Suspected US drone attack kills 24 in Pakistan (Second lead)

March 13th, 2009 - 5:20 pm ICT by IANS  

Islamabad, March 13 (DPA) A suspected US missile attack on a Taliban hideout in northwestern Pakistan killed at least 24 people, security officials and residents said Friday.
More than 40 people were injured in the attack late Thursday in Barjo village of the Kurram tribal district, which borders the Afghan province of Khost.

“Four missiles targeted a house where dozens of militants were residing,” a security official said, requesting anonymity. “Two US pilotless aircraft were seen flying in the area during the strike.”

“Taliban cordoned off the area and retrieved 15 bodies and 41 injured after hours-long rescue efforts last night,” the official added. Nine more bodies were pulled out of the rubble on Friday morning, taking the death toll to 24.

Most of the killed were believed to be locals, Afghan Taliban or Al Qaeda-linked foreign fighters.

A local resident, Nooruz Zaman, said the heavily guarded building was used by the Taliban as an ammunition depot and training centre. “There were also reports that Taliban had some hostages here,” he said in a telephone interview.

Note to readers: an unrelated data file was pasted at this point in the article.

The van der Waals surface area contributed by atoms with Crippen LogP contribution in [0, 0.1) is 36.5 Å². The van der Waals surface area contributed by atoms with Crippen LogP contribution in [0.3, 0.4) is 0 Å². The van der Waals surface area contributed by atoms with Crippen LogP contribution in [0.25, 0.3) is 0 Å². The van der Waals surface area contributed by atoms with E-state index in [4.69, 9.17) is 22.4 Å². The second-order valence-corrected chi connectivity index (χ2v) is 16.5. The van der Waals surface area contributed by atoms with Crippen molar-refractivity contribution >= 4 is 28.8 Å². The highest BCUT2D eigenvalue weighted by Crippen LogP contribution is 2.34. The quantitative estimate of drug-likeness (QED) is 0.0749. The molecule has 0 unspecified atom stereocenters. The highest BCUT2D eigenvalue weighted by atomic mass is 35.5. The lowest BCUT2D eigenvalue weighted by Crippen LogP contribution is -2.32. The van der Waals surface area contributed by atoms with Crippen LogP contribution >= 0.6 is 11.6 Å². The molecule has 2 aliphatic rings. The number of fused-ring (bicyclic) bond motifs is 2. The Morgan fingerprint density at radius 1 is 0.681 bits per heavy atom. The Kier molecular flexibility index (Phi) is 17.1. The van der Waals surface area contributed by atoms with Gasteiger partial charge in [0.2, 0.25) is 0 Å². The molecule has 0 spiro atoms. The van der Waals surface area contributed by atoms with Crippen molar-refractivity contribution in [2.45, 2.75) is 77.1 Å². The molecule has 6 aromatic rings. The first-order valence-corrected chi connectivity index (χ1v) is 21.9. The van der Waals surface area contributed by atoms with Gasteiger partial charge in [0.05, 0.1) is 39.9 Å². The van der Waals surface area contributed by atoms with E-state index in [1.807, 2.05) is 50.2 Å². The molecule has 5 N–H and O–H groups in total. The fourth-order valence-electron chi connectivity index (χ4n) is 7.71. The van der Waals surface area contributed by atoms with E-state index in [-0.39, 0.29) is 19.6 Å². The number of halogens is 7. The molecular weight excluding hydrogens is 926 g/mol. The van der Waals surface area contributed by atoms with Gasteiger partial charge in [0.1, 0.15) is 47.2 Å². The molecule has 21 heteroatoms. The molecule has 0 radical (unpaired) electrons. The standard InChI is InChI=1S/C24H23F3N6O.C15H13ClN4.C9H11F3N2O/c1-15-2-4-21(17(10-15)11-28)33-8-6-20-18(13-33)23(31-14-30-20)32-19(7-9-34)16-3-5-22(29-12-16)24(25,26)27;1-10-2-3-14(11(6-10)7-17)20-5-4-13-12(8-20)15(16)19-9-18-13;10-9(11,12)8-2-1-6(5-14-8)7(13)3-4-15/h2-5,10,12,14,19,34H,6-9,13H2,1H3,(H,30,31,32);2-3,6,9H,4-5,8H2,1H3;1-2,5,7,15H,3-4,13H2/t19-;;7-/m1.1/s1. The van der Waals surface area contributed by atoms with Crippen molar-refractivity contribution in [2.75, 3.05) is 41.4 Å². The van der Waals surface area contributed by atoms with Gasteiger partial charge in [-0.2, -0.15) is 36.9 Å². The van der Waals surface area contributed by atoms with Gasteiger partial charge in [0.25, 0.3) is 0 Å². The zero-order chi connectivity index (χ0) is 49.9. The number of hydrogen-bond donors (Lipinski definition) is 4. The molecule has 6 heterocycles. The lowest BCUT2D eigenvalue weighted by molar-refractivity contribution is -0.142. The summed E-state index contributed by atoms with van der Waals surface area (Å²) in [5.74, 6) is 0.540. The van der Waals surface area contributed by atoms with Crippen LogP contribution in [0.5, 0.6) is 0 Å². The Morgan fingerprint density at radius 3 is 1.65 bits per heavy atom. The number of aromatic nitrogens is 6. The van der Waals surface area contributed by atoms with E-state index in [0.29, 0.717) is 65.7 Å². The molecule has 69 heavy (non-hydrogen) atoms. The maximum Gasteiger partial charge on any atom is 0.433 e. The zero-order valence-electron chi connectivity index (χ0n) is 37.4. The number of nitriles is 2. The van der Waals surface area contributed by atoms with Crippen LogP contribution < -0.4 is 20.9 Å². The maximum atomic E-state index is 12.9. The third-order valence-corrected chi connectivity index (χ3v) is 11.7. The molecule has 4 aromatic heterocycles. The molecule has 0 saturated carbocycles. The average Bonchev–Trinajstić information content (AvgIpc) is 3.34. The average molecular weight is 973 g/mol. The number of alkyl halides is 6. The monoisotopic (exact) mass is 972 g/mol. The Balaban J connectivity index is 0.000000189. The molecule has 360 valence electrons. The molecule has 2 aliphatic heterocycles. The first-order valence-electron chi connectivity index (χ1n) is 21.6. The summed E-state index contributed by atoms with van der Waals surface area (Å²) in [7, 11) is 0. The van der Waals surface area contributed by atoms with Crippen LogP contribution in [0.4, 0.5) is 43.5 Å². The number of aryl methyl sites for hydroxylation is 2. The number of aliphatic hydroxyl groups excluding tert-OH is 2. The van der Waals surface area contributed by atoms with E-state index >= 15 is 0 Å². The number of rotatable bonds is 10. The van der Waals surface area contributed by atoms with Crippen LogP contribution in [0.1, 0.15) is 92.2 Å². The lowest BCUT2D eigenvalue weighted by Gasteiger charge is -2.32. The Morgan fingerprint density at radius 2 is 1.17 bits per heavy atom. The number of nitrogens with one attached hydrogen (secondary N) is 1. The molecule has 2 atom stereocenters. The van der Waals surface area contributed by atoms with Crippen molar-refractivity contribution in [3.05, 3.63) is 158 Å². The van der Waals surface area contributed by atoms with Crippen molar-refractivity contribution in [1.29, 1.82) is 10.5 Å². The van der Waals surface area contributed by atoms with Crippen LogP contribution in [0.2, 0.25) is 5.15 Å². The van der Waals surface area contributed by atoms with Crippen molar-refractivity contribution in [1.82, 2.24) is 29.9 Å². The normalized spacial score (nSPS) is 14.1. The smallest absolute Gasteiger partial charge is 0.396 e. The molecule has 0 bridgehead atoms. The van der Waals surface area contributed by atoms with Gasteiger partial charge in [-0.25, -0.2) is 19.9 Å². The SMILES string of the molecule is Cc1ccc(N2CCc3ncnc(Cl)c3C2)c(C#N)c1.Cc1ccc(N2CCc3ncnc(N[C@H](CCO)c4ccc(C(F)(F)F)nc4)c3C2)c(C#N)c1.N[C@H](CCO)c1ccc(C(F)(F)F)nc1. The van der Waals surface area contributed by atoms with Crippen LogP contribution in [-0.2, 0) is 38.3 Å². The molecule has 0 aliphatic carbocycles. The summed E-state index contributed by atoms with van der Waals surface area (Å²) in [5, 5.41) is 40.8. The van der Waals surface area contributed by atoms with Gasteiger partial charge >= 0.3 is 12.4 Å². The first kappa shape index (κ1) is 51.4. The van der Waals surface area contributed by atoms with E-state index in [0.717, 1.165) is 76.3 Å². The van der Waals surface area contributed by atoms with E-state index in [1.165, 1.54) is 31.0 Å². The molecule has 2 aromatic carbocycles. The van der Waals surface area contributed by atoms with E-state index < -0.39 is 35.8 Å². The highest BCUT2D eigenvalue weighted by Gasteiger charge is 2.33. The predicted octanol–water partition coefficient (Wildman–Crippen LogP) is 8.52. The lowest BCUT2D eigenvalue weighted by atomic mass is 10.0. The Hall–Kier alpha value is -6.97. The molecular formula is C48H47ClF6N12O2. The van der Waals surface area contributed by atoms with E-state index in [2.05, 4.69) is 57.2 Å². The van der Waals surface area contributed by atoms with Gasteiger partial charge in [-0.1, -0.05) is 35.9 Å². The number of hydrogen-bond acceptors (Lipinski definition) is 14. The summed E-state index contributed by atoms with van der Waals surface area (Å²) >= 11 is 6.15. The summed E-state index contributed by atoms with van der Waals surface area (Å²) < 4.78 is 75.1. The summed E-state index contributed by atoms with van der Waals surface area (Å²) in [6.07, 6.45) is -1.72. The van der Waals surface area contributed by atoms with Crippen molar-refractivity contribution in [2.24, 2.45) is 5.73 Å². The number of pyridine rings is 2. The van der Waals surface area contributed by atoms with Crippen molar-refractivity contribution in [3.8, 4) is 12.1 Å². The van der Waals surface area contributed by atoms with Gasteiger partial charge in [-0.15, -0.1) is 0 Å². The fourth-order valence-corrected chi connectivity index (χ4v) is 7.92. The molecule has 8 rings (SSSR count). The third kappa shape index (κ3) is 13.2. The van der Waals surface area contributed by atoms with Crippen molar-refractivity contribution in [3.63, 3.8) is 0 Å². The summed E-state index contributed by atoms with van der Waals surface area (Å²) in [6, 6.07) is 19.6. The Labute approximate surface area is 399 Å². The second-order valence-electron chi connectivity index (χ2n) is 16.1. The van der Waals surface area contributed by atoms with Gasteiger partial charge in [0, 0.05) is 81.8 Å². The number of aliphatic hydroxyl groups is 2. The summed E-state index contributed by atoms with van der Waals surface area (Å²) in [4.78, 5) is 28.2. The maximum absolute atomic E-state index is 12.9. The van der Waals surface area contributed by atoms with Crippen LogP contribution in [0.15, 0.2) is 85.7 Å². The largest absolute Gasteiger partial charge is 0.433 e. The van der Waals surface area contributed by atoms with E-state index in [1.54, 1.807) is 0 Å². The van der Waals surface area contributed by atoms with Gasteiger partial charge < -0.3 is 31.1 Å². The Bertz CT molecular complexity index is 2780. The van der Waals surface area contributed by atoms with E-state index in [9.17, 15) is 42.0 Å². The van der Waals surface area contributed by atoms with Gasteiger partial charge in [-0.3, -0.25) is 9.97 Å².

The camp, located about 20 km from the Afghan border, was destroyed in the attack.

A local Taliban commander, Fazal Saeed, who headed the training facility, was present in the building when the attack took place; however, it was not clear whether he was killed, said a local intelligence official who also spoke on the condition of anonymity.

Thursday’s attack was the second US drone strike on Kurram, where the Taliban have set up dozens of sanctuaries to launch cross-border attacks on international forces in Afghanistan.

In mid-February, 30 people, most of them Islamist insurgents, died in a similar drone attack in Kurram.

US forces, who said they are running out of patience over Pakistan’s failure to eliminate militant hideouts, have carried out about 36 air raids in the past four months, killing dozens of suspected Al Qaeda and Taliban fighters.

Pakistan, a key US ally in the international fight against terrorism, has repeatedly protested the strikes, saying they violate the country’s sovereignty and fuel public anger.

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